Directly connected with a self-talk system that is attentive to you – to what you are thinking, feeling and wanting – is developing a way to speak up for you.  We call this self-advocacy or assertiveness, and we see that it involves 3 principle factors:

1) self-awareness – knowing what you are thinking, feeling and wanting

2) a sense of having the right to speak up for yourself

3) expressive or assertiveness skills.

The following link is to a website aimed at helping parents learn about self-advocacy. I think it is a good resource.  Try it.


1) I recommend that you begin with the chapter below from the Guerney Relationship Enhancement Manual. The whole chapter is excellent, but please be sure you at least read pages A-37 & A-38.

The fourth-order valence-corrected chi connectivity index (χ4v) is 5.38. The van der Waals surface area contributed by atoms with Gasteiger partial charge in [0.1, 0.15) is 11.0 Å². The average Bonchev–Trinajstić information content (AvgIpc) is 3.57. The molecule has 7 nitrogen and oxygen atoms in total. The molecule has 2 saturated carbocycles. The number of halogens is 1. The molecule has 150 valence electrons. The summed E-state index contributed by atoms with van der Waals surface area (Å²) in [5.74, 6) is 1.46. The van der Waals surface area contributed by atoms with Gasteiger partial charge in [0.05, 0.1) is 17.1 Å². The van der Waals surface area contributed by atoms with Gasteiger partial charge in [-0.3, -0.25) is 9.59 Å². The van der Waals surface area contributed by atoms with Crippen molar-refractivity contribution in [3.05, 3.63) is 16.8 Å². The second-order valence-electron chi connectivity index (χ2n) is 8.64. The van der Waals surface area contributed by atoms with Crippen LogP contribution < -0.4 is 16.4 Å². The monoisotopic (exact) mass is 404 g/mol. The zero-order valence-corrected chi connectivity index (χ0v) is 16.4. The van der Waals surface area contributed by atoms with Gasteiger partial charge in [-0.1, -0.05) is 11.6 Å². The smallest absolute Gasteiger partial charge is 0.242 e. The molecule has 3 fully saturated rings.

2) The college student narratives is a different sort of piece than we usually read.  I found it interesting.

3) The compulsive eating, obsessive thoughts of food... article is more of our customary research - looking at the factors with respect to assertiveness.

4) The comparison of eating disorders...article also connects eating issues with assertiveness.